These units are often staffed with at least one staff attorney and, in certain cases, an investigator, allowing them to undertake their own independent investigations. During the course of its inquiry, a CIU will frequently take a number of measures to perform a thorough re-examination of a case.
Depending on the circumstances, this could entail interviewing witnesses, locating witnesses who did not testify at trial, conducting forensic or scientific testing of pertinent material, analyzing police or other government files, and sharing those files with the applicant’s counsel. Given that these investigations take place outside of the normal course of business of the judicial system, prosecutors aren’t as concerned with statutory or procedural difficulties. Instead, the investigation’s goal is to ascertain whether or not the individual who was convicted is the same person who committed the crime in question.
Even if the evidence discovered or developed during the investigation proves the applicant’s innocence, or even if the evidence undermines his or her conviction to the point where the prosecutors no longer have faith in it, the CIU may be able to support the applicant’s application for post-conviction relief. The CIU can nevertheless assist with an applicant’s attorney to negotiate a lower sentence or even reduced charges even if the evidence does not show the applicant’s innocence.
In order for the CIU to work properly, cases must be reviewed as objectively as possible, without taking into account any legal arguments that may have been advanced and rejected in the past. Unlike a district attorney’s office, which may have taken the position that a certain conviction should stand, a CIU approaches the case from a different perspective, focusing on the facts rather than the law or procedural defenses. Those CIUs support a petition for vacatur (reversal of a conviction) in court on a regular basis—61 times in 2020 alone.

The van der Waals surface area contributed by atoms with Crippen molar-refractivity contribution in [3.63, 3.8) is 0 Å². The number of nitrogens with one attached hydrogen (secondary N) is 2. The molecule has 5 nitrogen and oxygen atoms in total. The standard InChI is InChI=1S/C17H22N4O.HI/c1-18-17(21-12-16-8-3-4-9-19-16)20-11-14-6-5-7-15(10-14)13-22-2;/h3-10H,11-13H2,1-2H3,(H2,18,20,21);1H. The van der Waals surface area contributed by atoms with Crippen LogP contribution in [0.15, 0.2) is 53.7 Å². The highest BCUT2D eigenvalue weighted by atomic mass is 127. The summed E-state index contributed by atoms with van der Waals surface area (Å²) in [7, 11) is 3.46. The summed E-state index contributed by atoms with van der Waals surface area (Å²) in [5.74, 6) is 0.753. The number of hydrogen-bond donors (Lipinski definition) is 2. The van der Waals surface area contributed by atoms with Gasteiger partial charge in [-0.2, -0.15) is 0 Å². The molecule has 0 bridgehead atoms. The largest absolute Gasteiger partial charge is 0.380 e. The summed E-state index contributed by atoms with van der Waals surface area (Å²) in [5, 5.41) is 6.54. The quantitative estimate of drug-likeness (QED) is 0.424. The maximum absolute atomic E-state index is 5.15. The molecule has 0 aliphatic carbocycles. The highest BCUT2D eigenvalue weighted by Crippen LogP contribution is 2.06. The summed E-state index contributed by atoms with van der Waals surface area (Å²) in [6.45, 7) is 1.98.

What Unrepresented People Should Be Aware Of
The vast majority of persons who write to CIUs are not represented by legal counsel. Despite the fact that certain CIUs will refuse to cooperate with clients who do not have an attorney representing them, the vast majority will. Indeed, for some units, petitions for help submitted by individuals acting on their own behalf account for well over 70% of the cases under assessment.
However, while working with a CIU can bring hope, there are hazards associated with doing so. People who contact a CIU should be familiar with how the unit operates and should be mindful of the dangers of mistakenly disclosing otherwise protected information.
First and foremost, attorneys who work in a CIU do not practice as defense attorneys in the traditional sense. They do not represent anyone who writes to them, and they will never represent anyone who writes to them. In their capacity as prosecutors, they look into allegations of erroneous convictions, and they do not provide legal advice to those who write to them about their cases. Nothing you say to a CIU lawyer, whether in person or in writing, is secret; there is no confidentiality protection for any of your conversations with a CIU.